The Tico Times points to the strong economy as part of the reason Ortega is likely to win, highlighting one government program which has handed out some 5,000 land titles to the poor since August. It highlights his personal popularity, tied in with memories of the 1979 revolution, as potentially being able to override questions about corruption and electoral malpractice. The site quotes Manuel Orozco, analyst at Inter-American Dialogue, as saying “At least 55 percent of the population says Ortega has been doing a good job, so the allegations that he’s corrupt, even though they’re right, are not an issue for the majority of Nicaraguans.”

Like O'Grady, Orozco also points to help from Venezuela as a factor in Ortega’s likely win, estimating that the Nicaragua receives $500 million worth of subsidized oil each year from its socialist ally:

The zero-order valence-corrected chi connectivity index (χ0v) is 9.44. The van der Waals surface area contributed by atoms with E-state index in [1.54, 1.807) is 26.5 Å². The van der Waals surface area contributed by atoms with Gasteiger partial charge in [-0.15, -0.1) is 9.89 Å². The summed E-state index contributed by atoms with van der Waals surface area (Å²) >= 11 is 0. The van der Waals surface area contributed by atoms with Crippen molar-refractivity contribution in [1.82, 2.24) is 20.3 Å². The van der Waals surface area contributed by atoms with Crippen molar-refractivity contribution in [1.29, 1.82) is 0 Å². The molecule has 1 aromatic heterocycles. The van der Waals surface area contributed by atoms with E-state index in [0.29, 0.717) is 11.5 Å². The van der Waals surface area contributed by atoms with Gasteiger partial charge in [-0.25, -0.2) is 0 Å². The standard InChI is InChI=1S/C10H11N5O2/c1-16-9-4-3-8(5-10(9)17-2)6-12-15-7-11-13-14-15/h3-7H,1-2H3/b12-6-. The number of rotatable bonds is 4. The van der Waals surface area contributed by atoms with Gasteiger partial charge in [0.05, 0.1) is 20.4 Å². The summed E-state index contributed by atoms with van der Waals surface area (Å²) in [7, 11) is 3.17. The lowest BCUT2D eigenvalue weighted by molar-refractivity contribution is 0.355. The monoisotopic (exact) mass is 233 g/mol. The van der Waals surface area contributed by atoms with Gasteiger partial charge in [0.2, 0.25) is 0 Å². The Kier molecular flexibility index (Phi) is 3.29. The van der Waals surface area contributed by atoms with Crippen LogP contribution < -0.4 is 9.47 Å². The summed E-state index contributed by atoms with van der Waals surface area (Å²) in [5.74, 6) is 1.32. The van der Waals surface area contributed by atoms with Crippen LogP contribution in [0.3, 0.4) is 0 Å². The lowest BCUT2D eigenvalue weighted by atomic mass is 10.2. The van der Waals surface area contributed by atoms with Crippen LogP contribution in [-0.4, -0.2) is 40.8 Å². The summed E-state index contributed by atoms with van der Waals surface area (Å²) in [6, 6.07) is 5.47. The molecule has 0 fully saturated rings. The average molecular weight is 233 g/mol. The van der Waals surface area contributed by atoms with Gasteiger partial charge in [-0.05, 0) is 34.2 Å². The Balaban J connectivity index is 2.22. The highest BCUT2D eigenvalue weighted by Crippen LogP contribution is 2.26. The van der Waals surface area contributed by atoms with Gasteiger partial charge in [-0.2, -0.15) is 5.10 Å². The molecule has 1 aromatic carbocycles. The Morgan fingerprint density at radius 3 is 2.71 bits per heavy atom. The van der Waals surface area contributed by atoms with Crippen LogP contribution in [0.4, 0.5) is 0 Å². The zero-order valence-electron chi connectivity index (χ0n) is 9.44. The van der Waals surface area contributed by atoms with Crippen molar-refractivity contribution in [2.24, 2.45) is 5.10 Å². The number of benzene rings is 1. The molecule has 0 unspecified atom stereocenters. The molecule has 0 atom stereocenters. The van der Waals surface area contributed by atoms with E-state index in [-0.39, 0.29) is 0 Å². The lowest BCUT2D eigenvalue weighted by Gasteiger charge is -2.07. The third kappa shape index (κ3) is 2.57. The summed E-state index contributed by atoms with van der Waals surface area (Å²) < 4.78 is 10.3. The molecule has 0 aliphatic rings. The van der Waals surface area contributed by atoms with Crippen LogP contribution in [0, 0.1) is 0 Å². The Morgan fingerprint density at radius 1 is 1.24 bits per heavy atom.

for the past 15 years, [Ortega has] been respecting private property and doesn’t charge high taxes on the private sector. He was able to keep the country relatively stable during the recession, mainly by utilizing revenues from the sale of Venezuelan oil to pay for welfare services.

News Briefs

  • The LA Times reports on how many children of immigrants to the U.S. are finding it difficult to access the middle-class lifestyle and professional jobs their parents hoped for, even when they are well-qualified. This group of young people, whose parents are foreign-born, are being hit particularly hard by the faltering economy and squeeze on well-paid jobs. Many find themselves working the same kind of unskilled jobs that their immigrant parents did, according to the report. Meanwhile IPS reports on how President Obama’s failure to carry out promised immigration reform has alienated the Latino vote, with many angered by programs such as “Secure Communities,” which, as noted in previous posts, has contributed to a surge in deportations, including of individuals without criminal records. One activist told IPS that the program, which involves checking fingerprint records for migration status, has led to many in immigrant communities being discouraged from reporting crimes. However, as the Washington Post and others have commented, the Republicans are currently pursuing policies that will repel Latino voters even further - this means that Obama has less incentive to try to appeal to this group.